Gio In LA
Prepaid is the norm in Asia and Europe - MUCH more popular than here. Why?
My minutes on my Hong Kong SIM card are good for 6 months.
My minutes on my Italian SIM card are good for 1 year!
AND - you can recharge your card at nearly any newsstand, 7-11, etc. and any recharge renews the time period for ALL your time.

In the USA minutes expire every month. Why is that? We have paid for them!

In addition, the time is so cheap that I can hardly use it up - even calling the USA at 6-10 cents a minute. We are being so gouged here in the USA.
Thanks for this great info! I have been wanting to switch carriers because my contract is finally up, and I think I am going to go into a to see how much it would cost me with a plan vs. without a plan. 
I know this article is about prepaid, but has anyone here heard of the cell carrier Solavei? They aren't prepaid, but they are a contract free low cost carrier. For only $49 a month you get everything you need: no contracts, unlimited voice/data/text, 4G, and you can bring your own GSM phone. My friend turned me on to them and it sounded too good to be true, but after jumping between other budget carriers I tried them and love them. They may not be prepaid, but you can end up paying a lot more on prepaid plans if you aren't careful.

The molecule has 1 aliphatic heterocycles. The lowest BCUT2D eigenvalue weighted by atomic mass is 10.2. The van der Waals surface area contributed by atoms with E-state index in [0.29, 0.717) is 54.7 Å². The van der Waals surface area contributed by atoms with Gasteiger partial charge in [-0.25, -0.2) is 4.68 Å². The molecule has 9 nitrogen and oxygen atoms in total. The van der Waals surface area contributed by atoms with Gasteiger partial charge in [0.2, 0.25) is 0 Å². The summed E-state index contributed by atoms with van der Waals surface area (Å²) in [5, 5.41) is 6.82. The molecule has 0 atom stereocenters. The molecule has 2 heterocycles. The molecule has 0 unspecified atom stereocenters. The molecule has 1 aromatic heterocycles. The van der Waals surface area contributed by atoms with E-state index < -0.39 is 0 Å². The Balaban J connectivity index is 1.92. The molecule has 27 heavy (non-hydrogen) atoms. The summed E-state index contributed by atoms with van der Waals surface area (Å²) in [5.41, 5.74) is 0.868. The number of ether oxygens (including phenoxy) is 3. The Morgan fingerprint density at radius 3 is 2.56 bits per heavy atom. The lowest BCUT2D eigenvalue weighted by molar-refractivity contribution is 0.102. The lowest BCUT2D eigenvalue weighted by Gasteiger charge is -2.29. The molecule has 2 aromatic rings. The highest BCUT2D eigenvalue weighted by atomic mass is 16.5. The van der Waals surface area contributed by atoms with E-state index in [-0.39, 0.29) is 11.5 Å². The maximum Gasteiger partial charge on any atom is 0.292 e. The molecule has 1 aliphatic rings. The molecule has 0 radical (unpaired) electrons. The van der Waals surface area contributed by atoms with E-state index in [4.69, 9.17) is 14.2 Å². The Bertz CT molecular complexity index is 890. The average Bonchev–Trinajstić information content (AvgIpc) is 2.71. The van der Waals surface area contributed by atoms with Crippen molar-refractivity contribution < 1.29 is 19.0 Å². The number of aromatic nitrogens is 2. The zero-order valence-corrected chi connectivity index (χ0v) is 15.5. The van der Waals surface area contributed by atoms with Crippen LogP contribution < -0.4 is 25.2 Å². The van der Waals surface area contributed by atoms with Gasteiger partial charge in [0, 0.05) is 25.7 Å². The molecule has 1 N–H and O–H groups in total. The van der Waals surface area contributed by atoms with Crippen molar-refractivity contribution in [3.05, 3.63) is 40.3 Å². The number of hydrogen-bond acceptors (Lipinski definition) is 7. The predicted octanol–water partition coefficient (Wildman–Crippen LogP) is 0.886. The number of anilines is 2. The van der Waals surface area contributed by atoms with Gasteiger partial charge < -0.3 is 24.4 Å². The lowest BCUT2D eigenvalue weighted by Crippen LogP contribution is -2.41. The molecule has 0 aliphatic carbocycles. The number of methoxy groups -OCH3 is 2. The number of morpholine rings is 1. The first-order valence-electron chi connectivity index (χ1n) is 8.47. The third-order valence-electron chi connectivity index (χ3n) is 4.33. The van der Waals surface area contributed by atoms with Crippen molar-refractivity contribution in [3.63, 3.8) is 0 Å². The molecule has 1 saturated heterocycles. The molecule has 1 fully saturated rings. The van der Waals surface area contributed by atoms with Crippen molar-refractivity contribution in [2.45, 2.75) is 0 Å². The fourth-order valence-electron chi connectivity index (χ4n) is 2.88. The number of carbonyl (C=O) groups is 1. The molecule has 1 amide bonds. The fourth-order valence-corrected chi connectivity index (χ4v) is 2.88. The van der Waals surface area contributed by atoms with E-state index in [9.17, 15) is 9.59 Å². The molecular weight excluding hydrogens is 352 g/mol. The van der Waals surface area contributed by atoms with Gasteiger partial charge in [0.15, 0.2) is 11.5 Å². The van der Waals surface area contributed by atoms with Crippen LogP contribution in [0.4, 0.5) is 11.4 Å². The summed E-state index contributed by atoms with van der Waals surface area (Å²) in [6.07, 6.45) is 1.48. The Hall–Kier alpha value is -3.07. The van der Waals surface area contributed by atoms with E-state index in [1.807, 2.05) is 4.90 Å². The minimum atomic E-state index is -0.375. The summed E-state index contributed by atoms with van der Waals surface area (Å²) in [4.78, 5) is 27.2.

Also, Solavei runs on T-Mobile's network with free roaming onto AT&T for awesome coverage. T-Mobile has done some serious upgrades to their network in the last year. I have a cheap 3G android phone, but even on 3G I am getting download speeds from 3-4 Mbps and uploads around 768 to 1025 Kbps. I was blown away by the speed. T-Mobile has been sinking 4$ billion dollars into upgrading their network and it shows. 

If anyone is interested, here is a site with more info: ttp://]
For less than $80/yr, I get 480 carryover minutes plus another120-240 using promo codes with tracfone. I have a simple Motorola flipper with bluetooth earpiece, camera and FM radio. Cost was $15. Radio reception poor but free. If you need  more, buy more. I don't, so I haven't.
I have been using T-Mobile for 2 years and I am now with a new TMO contract.

With no data, I was paying ~$30 in a family plan of 3 sharing 750 min. 

Now I am in a value plan of 5 people, with 2 having unlimited voice and text, 3 having 500 anytime minutes & unlimited text. Monthly cost is ~$20 each person. Got it as a big deal. For those interested, it is value plan unlimited + $0 add-a-line fee until 2014 + 15% discount from my college.

I thought about H2O wireless and people complain about its customer service a lot. H2O is pretty cheap, $10 for 200 min or $25 for 500 min in a month. Also thought about AirVoice and it is also cheap like $10 for 250 min.